In The Annual Obituary 1982, New York, 1983.
McLean, A.L. "The Cinderella Princess and the Instrument of Evil: Surveying the Limits of Female Transgression in Two Postwar Hollywood Scandals," Cinema Journal (Austin, Texas), no. 3, 1995.
Campbell, V., and C. Oakley, "A Star Is Born," Movieline (Los Angeles), no. 7, June 1996.
Jacobowitz, F. "Rewriting Realism: Bergman and Rossellini in Europe, 1949–1955," Cineaction (Conde-Sur-Noireau, France), no. 41, 1996.
* * *
The complexity of Ingrid Bergman's career (with its notorious vicissitudes), and of the image that is its product, raises a number of important issues about stars: the perennial one (but here in a peculiarly acute form) of the tensions between acting and presence; the efforts of Hollywood to construct a star according to a specific prescription and the actress's rebellion against that construction; the diverse and sometimes contradictory ways in which a "star image," once constructed, can be inflected in the work of different directors.
The use for which Hollywood initially intended her is clear enough: she was the new Swedish import, the new Garbo, and yet, emphatically, not Garbo, the public appearing to be rejecting Garbo's image of an aloof Goddess. Instead of aloofness, mystery, and glamour, what was stressed above all (both on screen and in publicity) was naturalness. Two publicity handouts epitomized this quality: the widely broadcast decision not to remold her features in the interests of glamour; and the "secret" of how she maintained her flawless complexion (by going for walks in the rain). The naturalness was, however, immediately qualified by a second layer of signification that already introduced into the image a potential tension: Bergman was natural but she was also a lady, in a sense in which Dietrich was decidedly not, and a sense quite incompatible with Garbo's "mystery"; a "lady" might be expected to end up with a "gentleman" (such as the George Sanders of Rage in Heaven) and settle down to a stable respectability. (Certain of the early films—Intermezzo and Adam Had Four Sons—play upon this possibility by frustrating it.)
Bergman's partial rebellion against this image-construction was motivated by a desire to prove that she could act, and was not merely a star. When in the 1941 Dr. Jekyll and Mr. Hyde MGM cast her as Jekyll's high society fiancée and Lana Turner as Hyde's low-life mistress and victim, it was Bergman who took the initiative (enlisting Turner's cooperation) in demanding that they exchange roles. A somewhat curious accent aside, her promiscuous cockney barmaid was extremely successful (though the critics, predictably, said she was miscast).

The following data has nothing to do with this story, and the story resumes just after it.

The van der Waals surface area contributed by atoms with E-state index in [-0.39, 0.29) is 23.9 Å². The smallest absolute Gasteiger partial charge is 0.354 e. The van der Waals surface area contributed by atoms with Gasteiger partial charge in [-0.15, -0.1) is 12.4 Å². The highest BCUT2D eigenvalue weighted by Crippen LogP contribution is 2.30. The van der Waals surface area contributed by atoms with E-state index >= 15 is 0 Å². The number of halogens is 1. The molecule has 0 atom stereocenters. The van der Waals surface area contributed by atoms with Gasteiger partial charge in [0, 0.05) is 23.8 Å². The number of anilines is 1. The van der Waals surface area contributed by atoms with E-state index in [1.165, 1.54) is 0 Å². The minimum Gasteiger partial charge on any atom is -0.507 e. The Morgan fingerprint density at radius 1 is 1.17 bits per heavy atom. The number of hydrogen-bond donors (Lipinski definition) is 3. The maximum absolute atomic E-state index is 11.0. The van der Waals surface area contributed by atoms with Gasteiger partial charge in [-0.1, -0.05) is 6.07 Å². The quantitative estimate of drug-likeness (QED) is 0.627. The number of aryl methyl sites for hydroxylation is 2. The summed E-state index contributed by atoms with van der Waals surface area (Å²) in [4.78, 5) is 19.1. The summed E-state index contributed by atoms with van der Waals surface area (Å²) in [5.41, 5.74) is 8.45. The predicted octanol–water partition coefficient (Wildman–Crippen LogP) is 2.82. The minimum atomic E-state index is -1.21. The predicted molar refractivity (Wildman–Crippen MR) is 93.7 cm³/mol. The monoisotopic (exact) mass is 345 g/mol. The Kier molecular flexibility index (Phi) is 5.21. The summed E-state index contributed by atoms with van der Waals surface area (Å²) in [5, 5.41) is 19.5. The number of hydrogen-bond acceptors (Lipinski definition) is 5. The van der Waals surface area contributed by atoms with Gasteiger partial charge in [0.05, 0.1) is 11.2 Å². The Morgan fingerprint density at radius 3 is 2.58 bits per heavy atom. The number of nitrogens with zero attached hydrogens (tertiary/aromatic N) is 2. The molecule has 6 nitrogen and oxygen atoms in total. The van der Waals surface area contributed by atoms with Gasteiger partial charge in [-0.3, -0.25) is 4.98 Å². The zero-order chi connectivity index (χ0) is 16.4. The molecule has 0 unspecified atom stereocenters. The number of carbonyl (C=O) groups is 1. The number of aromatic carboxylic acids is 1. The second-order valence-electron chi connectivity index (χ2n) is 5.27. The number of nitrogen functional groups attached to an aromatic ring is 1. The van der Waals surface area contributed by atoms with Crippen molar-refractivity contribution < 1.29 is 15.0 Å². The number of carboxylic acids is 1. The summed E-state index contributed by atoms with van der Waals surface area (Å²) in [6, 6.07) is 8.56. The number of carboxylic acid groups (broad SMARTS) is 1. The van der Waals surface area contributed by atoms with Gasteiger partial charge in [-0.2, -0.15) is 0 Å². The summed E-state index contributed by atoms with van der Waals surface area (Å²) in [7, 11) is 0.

Two of Bergman's finest performances in two of her finest films draw directly upon the natural/lady opposition: the persecuted wife of Cukor's Gaslight and the energetic and forthright nun of McCarey's The Bells of St. Mary's. The latter, too easily dismissed by embarrassed sophisticates for its alleged sentimentality, is among other things, a complex and delicate study of gender roles, allowing Bergman a wide range of expression within the apparent confines of her nun's habit. Bergman's notions of being an actress (centered on a striving after obviously big acting roles such as Maria in For Whom the Bell Tolls and, above all, Joan of Arc in the disastrous Fleming film of that name) were always somewhat naive; her richest and most complex performances arose not out of "big" roles but out of collaborations with directors such as Cukor and McCarey who were particularly sensitive and sympathetic to performers, collapsing the usual distinction between presence and acting ability. One may also note that, for all her efforts to establish a wider range, Bergman was quite incapable of playing a bad woman convincingly; the irreducible beauty of her character partly undermines the dismally reactionary project of Ingmar Bergman's Autumn Sonata, the chastisement of a great pianist for failing to be a great mother.
The core of Bergman's achievement is in her work for two of the cinema's greatest filmmakers: the three films for Hitchcock, the five for Rossellini. Both, again, drew on the persona, inflecting it in quite different ways. Spellbound (the least interesting Hitchcock) reconstructs the natural Bergman out of the repressed psychiatrist. Both Notorious and Under Capricorn achieve great resonance by playing upon the possibility of the persona's irreparable degradation (through heavy drinking and promiscuity in the former, alcoholism and potential insanity in the latter) and its eventual, triumphant rehabilitation.
The Rossellini films are still disgracefully underrated, even largely unknown, outside small circles of initiates; they are essentially films about Bergman (though they are also about much else besides), obliquely relating to her personal situation. Stromboli places the lady, as a displaced person, among the physical and emotional brutalities of a primitive community and explores her reactions; Europa '51 begins by abruptly demolishing the facade of elegance and sophistication that represents one aspect of the lady and proceeds to release the natural side of the woman and develop it towards sainthood; Viaggio in Italia reunites the lady with George Sanders in all the sterility of a respectable bourgeois marriage and proceeds to show her reaching out to make contact with eroticism, death, and the terror of emptiness, as a necessary movement towards the discovery of meaning. Bergman herself did not greatly value her work in these films: she didn't "act," she "walked through them." Yet they constitute the essence of her own meaning, as star, presence, actress, image.
Swedish actress Ingrid Bergman (1915-1982) was known for her luminous beauty and enigmatic talent. Though she appeared on both stage and television, Bergman's film work—Casablanca (1942) and Notorious (1946)—cemented her international reputation.